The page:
How to design an employee value proposition

September 29th, 2020 Posted by Bronwen Bartlett HCD, Design Thinking, The future, Employee Experience, Customer experience, coronavirus, family

Gone are the days where salary is the primary way companies attract talent. In today’s world, employee satisfaction has become considerably more important, especially when employees no longer fear the stigma of job-hopping. In fact, moving from job to job is fast becoming one of the best ways to grow in your career – and employers should take note.

What is an Employee Value Proposition?

According to the ManpowerGroup’s 2020 What Workers Want survey, employees are after more than just a good salary. While the results vary slightly between generations, they still tell an interesting story. For Millenials and Gen-X, who make up the bulk of the active workforce, flexible hours, challenging work and the opportunity to develop their skills are among the most important factors when choosing, and remaining at, a job.

While your company may offer all these things, potential employees don’t necessarily know this. Communicating the value that a candidate could derive from the job is therefore important to attracting and retaining talent. This is where an Employee Value Proposition (EVP) is useful – it clearly lays out what current and future employees can expect to gain from the job, besides their salary.

Why is it important to have an EVP?

You may as well ask why it is important to see a potential employee’s CV. You, as the employer, want to know exactly what you can expect, at least in terms of experience and ability. The employee, on the other hand, would like to know what they can expect, besides just money. By having a formal EVP, you can quickly and easily show the candidate, and they can also use it as a reference point when choosing who to work for.

But it isn’t just for future workers; an EVP can be just as useful for your current employees. This way, they can gain a clear picture of their situation, and evaluate it. They may be unaware of some of the benefits offered, for example, and believe they need to change jobs to get something they already have access to. This is why, when developing your EVP, it is crucial that you do it through employee engagement.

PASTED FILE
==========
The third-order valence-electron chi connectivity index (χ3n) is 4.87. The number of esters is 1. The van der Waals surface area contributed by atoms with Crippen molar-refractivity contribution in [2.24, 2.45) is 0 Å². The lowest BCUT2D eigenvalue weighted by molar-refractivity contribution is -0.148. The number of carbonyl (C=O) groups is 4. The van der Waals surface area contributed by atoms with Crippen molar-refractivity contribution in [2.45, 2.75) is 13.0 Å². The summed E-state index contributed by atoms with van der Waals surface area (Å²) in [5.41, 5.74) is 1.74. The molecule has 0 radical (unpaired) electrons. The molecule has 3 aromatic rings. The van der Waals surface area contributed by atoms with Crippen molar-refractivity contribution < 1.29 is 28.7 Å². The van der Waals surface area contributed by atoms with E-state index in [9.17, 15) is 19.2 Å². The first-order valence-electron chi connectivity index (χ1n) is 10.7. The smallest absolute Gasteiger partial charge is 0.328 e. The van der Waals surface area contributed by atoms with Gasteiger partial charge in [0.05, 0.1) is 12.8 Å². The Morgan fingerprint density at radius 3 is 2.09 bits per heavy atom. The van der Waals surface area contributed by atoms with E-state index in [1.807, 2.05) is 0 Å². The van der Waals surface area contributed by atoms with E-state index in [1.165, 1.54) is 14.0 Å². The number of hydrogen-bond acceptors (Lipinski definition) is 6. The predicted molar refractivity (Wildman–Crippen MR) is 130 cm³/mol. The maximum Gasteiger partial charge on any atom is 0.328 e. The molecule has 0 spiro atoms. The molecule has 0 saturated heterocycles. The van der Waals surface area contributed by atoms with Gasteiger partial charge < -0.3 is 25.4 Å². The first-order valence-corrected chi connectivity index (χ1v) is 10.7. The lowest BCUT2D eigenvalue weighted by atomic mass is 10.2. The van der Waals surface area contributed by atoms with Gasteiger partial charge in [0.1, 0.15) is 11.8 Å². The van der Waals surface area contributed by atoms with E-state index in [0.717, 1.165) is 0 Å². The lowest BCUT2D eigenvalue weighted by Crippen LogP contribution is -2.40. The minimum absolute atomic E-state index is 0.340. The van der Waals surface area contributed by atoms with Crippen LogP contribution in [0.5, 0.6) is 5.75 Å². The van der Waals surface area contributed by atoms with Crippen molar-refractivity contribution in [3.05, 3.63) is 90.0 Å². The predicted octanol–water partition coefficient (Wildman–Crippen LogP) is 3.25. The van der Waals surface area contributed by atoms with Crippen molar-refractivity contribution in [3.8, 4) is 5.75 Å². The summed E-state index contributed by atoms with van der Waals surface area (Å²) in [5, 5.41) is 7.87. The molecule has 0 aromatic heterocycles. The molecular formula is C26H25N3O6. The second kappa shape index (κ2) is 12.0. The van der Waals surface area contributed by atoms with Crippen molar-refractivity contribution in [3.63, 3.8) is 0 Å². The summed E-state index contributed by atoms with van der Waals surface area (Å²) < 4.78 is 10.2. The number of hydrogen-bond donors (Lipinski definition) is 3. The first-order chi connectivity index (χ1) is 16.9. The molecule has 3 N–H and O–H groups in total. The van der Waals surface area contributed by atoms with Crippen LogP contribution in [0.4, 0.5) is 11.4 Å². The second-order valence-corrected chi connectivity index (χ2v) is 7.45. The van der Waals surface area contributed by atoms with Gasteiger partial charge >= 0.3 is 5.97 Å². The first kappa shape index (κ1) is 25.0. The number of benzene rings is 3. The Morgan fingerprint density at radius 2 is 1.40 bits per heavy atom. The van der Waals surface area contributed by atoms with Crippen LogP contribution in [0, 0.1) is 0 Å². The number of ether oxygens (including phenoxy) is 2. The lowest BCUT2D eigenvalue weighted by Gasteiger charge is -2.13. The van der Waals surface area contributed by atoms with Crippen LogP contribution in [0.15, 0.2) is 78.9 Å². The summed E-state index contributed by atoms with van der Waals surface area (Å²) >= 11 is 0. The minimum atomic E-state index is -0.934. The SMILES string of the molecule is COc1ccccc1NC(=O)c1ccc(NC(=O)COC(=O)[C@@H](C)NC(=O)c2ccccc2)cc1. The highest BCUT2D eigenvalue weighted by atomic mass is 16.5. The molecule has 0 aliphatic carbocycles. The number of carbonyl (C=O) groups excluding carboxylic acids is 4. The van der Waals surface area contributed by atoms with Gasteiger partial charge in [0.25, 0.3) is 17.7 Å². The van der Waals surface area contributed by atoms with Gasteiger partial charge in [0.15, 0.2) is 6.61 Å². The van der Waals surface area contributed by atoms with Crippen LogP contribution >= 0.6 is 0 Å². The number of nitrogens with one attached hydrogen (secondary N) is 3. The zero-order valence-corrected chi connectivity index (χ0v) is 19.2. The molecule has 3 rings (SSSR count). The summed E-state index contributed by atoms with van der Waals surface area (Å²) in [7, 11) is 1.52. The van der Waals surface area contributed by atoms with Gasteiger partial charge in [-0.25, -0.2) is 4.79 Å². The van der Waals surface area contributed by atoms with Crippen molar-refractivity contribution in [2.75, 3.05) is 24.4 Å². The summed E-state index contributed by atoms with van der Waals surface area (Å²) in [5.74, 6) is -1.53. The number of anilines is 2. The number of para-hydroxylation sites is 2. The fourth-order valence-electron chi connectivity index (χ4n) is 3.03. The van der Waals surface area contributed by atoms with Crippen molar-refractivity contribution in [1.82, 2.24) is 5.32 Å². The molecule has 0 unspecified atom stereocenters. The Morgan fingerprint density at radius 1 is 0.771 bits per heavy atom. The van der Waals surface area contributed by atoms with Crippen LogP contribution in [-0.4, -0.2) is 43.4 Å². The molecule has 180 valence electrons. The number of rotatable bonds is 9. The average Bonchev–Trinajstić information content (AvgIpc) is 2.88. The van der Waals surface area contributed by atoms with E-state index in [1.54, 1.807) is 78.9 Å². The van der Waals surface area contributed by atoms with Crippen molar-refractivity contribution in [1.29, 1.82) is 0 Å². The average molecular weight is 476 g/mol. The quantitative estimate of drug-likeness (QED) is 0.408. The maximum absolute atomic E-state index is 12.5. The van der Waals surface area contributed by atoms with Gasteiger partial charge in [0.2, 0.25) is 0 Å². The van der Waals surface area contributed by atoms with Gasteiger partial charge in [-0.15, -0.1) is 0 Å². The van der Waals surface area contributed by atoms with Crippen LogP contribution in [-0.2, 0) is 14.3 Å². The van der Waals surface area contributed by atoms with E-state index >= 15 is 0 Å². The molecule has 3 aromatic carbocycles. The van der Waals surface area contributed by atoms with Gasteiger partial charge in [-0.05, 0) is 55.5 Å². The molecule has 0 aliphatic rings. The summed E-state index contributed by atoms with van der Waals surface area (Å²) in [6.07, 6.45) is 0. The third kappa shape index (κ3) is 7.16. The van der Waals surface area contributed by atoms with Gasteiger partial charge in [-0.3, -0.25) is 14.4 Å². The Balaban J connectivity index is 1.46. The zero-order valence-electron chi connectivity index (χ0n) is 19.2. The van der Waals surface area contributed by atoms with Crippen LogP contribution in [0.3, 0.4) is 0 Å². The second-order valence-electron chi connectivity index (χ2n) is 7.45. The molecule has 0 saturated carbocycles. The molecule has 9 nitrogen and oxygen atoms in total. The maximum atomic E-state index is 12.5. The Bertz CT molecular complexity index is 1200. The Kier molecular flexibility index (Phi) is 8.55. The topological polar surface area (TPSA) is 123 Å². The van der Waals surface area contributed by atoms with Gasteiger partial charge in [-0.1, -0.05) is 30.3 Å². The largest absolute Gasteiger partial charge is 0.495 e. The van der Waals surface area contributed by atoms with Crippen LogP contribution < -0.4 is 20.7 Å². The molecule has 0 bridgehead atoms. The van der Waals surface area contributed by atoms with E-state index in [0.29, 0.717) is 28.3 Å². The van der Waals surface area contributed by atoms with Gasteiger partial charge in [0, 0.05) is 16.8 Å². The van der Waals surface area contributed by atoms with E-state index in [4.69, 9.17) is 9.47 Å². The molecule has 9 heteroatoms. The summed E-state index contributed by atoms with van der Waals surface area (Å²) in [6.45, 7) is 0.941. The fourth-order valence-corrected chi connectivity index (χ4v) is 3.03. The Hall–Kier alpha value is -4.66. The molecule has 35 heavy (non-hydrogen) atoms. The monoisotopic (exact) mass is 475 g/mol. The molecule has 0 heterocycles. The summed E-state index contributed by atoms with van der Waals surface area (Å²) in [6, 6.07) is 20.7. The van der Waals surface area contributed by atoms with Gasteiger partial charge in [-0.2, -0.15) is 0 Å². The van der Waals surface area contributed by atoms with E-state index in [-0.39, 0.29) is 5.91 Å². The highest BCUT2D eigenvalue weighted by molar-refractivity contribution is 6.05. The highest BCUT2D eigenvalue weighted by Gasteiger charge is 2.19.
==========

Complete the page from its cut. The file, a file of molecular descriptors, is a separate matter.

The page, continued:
How to create an EVP by listening

One of the biggest mistakes we see is when a company tries to develop an EVP without employee input. That doesn’t mean they’re necessarily taking shortcuts – they might do tonnes of research… but is it relevant? 

Take the ManpowerGroup survey we mentioned. This survey covered multiple countries and industries, and shows an average result. The Millennials in your company might have a much stronger focus on working with a great team; your Gen-X people might all want clear career advancement prospects. It’s important to know what your humans value.

It’s also good to know what you are doing right – the things you might not even realise add value to your workplace. You may have a really great management team, or company culture, or something as simple as extended parental leave, that could make your EVP stand out.

And, of course, you need to know what you are doing wrong, so that you can fix it. The thing about developing an EVP is, it shouldn’t just highlight your good points; it should also be an opportunity to eliminate or change the negative points

How to hear what your employees want

There are various ways you can engage your employees to develop your EVP. Let’s take a look at three methods and tools you can use.

Employee surveys – as we’ve mentioned in this article (https://www.tenaka.com/employee-happiness/), employee surveys can be an incredibly helpful tool to gather information. The best part is that there are already plenty of survey templates you can use, with or without customising. This is an ideal solution for corporate companies with hundreds or thousands of workers, although it is still great for smaller businesses. The only real downside of this is that you only get answers to specific questions.

One-on-one interviews – depending on the size and distribution of your company, sitting down with each worker and having a frank and open discussion can be incredibly useful. Unlike surveys, having a conversation can lead down avenues you never thought of exploring. The main downside of this method is that it is time-consuming and can be challenging to plan.

Engage a professional service – by hiring a specialist company to help you develop the EVP, you can effectively let it happen while you get on with work. A company like this will usually conduct a hybrid investigation, including survey-type questions and one-on-one interviews. They will then develop the EVP for you based on the data gathered, and present it to you for input and approval.

Whichever method you use to design an EVP, remember this – an EVP isn’t cast in stone. What we value as humans can evolve and change over time, which means an EVP needs to be flexible enough to allow for that. To keep your EVP relevant for the long term, we recommend refreshing it periodically to ensure you are still keeping your workers happy.

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